Ryan Bingham :: Tomorrowland
Ryan Bingham’s music is Americana done Los Angeles style, a city slicker troubadour with a side of New Mexico bull fighter. His new album, Tomorrowland, hints at all of that, and more. It is a little bit of tequila soaked country, a heavy dose of late nights in the city, and a raspy-voiced love gone wrong feeling that permeates the entire album, dripping off the songs, each of them contagiously intoxicating you until you feel drunk off of the sounds.
At times I hear Ryan Adams alt-rock heartbreak, other times it is Bruce Springsteen politics and sensibilities, and then The White Stripes’ thrust and pounce strength of sound sneak in. But, most of the time, it is something uniquely Ryan I am hearing here: unique, ripped off bandage raw, heart-wrenching, and undisputedly rocking. This is Ryan’s fourth album, self-produced after he left his Lost Highway label and Dead Horses band, and it shows. You can feel the freedom in this album, the “I’m here, listen up” kind of exclamation, and listen up you do, you must, this album drives you to hurry up and listen.
Guess Who’s Knockin’ is my initial favorite, the song I want to blast on high while driving down the 101 freeway, singing-a-long in that car-concert kind of way. This is a cathartic song, a scream and let it go number that is meant for hard day surviving and demon shedding.
Heart of Rhythm is another favorite of mine, reminding me a little of early Generation X and some of those forever unknown local bands I used to see play the clubs on Sunset Boulevard and Santa Monica, back in the day. There is also something that reminds me of 70’s rock operas in this song. I listen over and over, and want to choreograph the hell out of it, imagining it played out on-stage in my head. So many songs and albums I listen to make me want to write to them, music being my biggest muse, but this album makes me want to create something visual. It taps on my musical theatre past and does not let up.
Keep It Together and Never Ending Show bring to mind a television show in my head, something told to the viewer in post card sent snapshots from the road. I see a much better music-filled drama then Glee or Smash ever could be, something from a hard-working, heavy touring band, sometimes told by them, and sometimes told from the eye-view of a fan. This album is so chock full of visual imagery and storytelling that lends itself to being seen, to me, it keeps filling my head up with sights to go along with the sounds.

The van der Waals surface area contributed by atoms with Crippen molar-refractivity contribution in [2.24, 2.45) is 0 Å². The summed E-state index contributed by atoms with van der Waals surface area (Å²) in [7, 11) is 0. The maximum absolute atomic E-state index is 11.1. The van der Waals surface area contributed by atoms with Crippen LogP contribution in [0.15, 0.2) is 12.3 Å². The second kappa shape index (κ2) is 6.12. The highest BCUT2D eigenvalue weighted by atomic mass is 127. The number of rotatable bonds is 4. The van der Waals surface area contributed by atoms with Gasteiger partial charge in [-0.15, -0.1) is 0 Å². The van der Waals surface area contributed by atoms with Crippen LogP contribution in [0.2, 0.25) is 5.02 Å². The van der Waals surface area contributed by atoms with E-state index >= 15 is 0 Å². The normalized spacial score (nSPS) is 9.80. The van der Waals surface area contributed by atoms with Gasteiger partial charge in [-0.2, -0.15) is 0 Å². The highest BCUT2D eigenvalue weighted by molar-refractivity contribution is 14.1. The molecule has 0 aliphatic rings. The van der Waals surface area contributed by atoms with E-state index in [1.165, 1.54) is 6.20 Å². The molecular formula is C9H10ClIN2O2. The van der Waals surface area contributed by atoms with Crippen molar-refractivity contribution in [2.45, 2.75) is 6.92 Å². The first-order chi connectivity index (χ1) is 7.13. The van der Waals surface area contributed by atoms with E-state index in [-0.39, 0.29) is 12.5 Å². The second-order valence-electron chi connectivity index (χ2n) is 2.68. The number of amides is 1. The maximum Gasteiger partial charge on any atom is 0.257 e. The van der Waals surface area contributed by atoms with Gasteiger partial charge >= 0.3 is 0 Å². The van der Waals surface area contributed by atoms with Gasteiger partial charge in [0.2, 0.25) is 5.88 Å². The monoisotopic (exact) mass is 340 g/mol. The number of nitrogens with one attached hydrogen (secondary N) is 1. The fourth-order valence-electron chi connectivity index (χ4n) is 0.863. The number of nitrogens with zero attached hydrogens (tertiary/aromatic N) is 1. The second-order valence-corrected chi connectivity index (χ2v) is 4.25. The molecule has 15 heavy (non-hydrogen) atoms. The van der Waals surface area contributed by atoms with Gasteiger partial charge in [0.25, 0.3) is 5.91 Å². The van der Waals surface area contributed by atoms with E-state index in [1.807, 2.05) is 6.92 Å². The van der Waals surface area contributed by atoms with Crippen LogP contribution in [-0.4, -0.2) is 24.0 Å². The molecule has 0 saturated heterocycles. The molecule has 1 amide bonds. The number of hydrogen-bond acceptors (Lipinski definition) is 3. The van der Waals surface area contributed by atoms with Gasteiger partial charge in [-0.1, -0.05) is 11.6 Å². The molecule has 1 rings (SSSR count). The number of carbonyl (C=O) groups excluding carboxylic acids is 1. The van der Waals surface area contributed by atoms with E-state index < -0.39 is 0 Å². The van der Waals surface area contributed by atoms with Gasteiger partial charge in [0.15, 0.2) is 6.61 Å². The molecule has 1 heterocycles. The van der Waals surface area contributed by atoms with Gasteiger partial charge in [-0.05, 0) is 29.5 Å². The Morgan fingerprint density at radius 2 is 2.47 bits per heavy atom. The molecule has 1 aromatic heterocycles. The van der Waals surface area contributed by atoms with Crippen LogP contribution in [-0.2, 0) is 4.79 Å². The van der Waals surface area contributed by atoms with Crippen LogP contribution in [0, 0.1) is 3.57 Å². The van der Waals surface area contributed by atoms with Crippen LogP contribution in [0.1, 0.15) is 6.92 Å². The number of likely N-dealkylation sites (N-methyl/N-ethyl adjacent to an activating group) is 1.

No Help From God is the heartbreaker of the album, and it is where I hear the other Ryan (Adams) most, though this Ryan sounds grittier, and in this song, more desolate. I can hear the desert in this song, and loneliness. “Sometimes the truth is scared of the dark” is one of those lyrical refrains that I will hang on to for a good, long time, the truth in it resonating so deeply it stings at my soul.
Tomorrowland, as an album overall, is a different layer of one of my favorite “music” terms, “music drunk”. It is the kind of punch drunk love affair that I can only ever have with music, the “lose yourself within an album and do not resurface until it ends” kind of relationship that I am ever drawn to. This album makes me miss vinyl albums, side 1’s and side 2’s, and the notion of actually listening to an album in its entirety, and not a song here and there shuffling to the queue through endless playlists.
Heart Of Rhythm :: Ryan Bingham